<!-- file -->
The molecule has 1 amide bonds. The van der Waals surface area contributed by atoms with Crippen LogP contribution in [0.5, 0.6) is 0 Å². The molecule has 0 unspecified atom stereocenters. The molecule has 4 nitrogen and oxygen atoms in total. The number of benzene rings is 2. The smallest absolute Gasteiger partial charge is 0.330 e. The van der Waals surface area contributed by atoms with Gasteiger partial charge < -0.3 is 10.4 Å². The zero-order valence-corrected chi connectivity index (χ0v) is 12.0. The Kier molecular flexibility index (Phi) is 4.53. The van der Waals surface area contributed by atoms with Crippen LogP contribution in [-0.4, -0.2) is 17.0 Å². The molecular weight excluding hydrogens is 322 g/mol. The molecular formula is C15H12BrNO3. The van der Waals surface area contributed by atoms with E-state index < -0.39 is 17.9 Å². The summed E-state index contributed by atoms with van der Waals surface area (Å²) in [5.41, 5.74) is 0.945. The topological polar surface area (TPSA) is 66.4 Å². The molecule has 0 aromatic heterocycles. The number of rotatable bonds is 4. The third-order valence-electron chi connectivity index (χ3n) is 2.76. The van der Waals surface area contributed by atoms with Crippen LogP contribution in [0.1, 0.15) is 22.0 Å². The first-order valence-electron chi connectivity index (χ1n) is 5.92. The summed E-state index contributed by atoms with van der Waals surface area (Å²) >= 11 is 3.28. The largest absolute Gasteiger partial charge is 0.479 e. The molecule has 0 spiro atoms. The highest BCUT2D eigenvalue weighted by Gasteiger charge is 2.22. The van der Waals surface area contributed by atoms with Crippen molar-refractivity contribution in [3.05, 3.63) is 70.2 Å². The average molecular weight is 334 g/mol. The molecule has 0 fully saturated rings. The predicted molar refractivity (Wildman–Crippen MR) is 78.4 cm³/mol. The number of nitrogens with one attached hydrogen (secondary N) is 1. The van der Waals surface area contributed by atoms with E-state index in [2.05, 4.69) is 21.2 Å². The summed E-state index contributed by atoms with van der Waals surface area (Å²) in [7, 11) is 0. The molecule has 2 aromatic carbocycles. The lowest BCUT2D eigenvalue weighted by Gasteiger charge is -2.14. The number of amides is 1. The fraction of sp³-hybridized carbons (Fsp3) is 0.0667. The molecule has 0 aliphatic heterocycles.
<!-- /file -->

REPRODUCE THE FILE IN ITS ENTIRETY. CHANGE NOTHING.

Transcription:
The molecule has 1 amide bonds. The van der Waals surface area contributed by atoms with Crippen LogP contribution in [0.5, 0.6) is 0 Å². The molecule has 0 unspecified atom stereocenters. The molecule has 4 nitrogen and oxygen atoms in total. The number of benzene rings is 2. The smallest absolute Gasteiger partial charge is 0.330 e. The van der Waals surface area contributed by atoms with Gasteiger partial charge < -0.3 is 10.4 Å². The zero-order valence-corrected chi connectivity index (χ0v) is 12.0. The Kier molecular flexibility index (Phi) is 4.53. The van der Waals surface area contributed by atoms with Crippen LogP contribution in [-0.4, -0.2) is 17.0 Å². The molecular weight excluding hydrogens is 322 g/mol. The molecular formula is C15H12BrNO3. The van der Waals surface area contributed by atoms with E-state index < -0.39 is 17.9 Å². The summed E-state index contributed by atoms with van der Waals surface area (Å²) in [5.41, 5.74) is 0.945. The topological polar surface area (TPSA) is 66.4 Å². The molecule has 0 aromatic heterocycles. The number of rotatable bonds is 4. The third-order valence-electron chi connectivity index (χ3n) is 2.76. The van der Waals surface area contributed by atoms with Crippen LogP contribution in [0.1, 0.15) is 22.0 Å². The first-order valence-electron chi connectivity index (χ1n) is 5.92. The summed E-state index contributed by atoms with van der Waals surface area (Å²) >= 11 is 3.28. The largest absolute Gasteiger partial charge is 0.479 e. The molecule has 0 spiro atoms. The highest BCUT2D eigenvalue weighted by Gasteiger charge is 2.22. The van der Waals surface area contributed by atoms with Crippen molar-refractivity contribution in [3.05, 3.63) is 70.2 Å². The average molecular weight is 334 g/mol. The molecule has 0 fully saturated rings. The predicted molar refractivity (Wildman–Crippen MR) is 78.4 cm³/mol. The number of nitrogens with one attached hydrogen (secondary N) is 1. The van der Waals surface area contributed by atoms with E-state index in [2.05, 4.69) is 21.2 Å². The summed E-state index contributed by atoms with van der Waals surface area (Å²) in [7, 11) is 0. The molecule has 2 aromatic carbocycles. The lowest BCUT2D eigenvalue weighted by Gasteiger charge is -2.14. The number of amides is 1. The fraction of sp³-hybridized carbons (Fsp3) is 0.0667. The molecule has 0 aliphatic heterocycles.